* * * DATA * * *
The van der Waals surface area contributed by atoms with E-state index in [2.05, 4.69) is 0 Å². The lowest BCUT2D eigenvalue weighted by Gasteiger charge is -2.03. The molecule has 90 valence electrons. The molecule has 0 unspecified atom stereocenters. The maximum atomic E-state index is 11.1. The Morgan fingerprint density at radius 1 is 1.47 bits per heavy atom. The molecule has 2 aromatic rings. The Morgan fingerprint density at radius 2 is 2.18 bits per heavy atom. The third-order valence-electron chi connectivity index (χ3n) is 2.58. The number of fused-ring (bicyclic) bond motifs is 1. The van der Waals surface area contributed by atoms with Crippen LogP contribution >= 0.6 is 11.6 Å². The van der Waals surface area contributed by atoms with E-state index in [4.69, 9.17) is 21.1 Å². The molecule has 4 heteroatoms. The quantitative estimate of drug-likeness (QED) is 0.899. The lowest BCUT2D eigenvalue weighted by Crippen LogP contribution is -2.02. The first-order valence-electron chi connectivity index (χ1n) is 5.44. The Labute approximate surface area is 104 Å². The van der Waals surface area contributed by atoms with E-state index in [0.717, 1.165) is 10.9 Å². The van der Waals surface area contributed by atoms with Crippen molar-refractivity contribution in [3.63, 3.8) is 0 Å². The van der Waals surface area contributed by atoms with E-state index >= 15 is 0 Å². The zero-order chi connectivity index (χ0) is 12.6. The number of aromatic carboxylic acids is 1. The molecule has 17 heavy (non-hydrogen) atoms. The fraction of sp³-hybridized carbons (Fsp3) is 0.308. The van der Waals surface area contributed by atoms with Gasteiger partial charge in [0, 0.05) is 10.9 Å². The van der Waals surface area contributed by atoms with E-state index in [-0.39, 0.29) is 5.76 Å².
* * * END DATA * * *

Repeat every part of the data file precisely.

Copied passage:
The van der Waals surface area contributed by atoms with E-state index in [2.05, 4.69) is 0 Å². The lowest BCUT2D eigenvalue weighted by Gasteiger charge is -2.03. The molecule has 90 valence electrons. The molecule has 0 unspecified atom stereocenters. The maximum atomic E-state index is 11.1. The Morgan fingerprint density at radius 1 is 1.47 bits per heavy atom. The molecule has 2 aromatic rings. The Morgan fingerprint density at radius 2 is 2.18 bits per heavy atom. The third-order valence-electron chi connectivity index (χ3n) is 2.58. The number of fused-ring (bicyclic) bond motifs is 1. The van der Waals surface area contributed by atoms with Crippen LogP contribution >= 0.6 is 11.6 Å². The van der Waals surface area contributed by atoms with E-state index in [4.69, 9.17) is 21.1 Å². The molecule has 4 heteroatoms. The quantitative estimate of drug-likeness (QED) is 0.899. The lowest BCUT2D eigenvalue weighted by Crippen LogP contribution is -2.02. The first-order valence-electron chi connectivity index (χ1n) is 5.44. The Labute approximate surface area is 104 Å². The van der Waals surface area contributed by atoms with E-state index in [0.717, 1.165) is 10.9 Å². The van der Waals surface area contributed by atoms with Crippen molar-refractivity contribution in [3.63, 3.8) is 0 Å². The van der Waals surface area contributed by atoms with E-state index >= 15 is 0 Å². The zero-order chi connectivity index (χ0) is 12.6. The number of aromatic carboxylic acids is 1. The molecule has 17 heavy (non-hydrogen) atoms. The fraction of sp³-hybridized carbons (Fsp3) is 0.308. The van der Waals surface area contributed by atoms with Gasteiger partial charge in [0, 0.05) is 10.9 Å². The van der Waals surface area contributed by atoms with E-state index in [-0.39, 0.29) is 5.76 Å².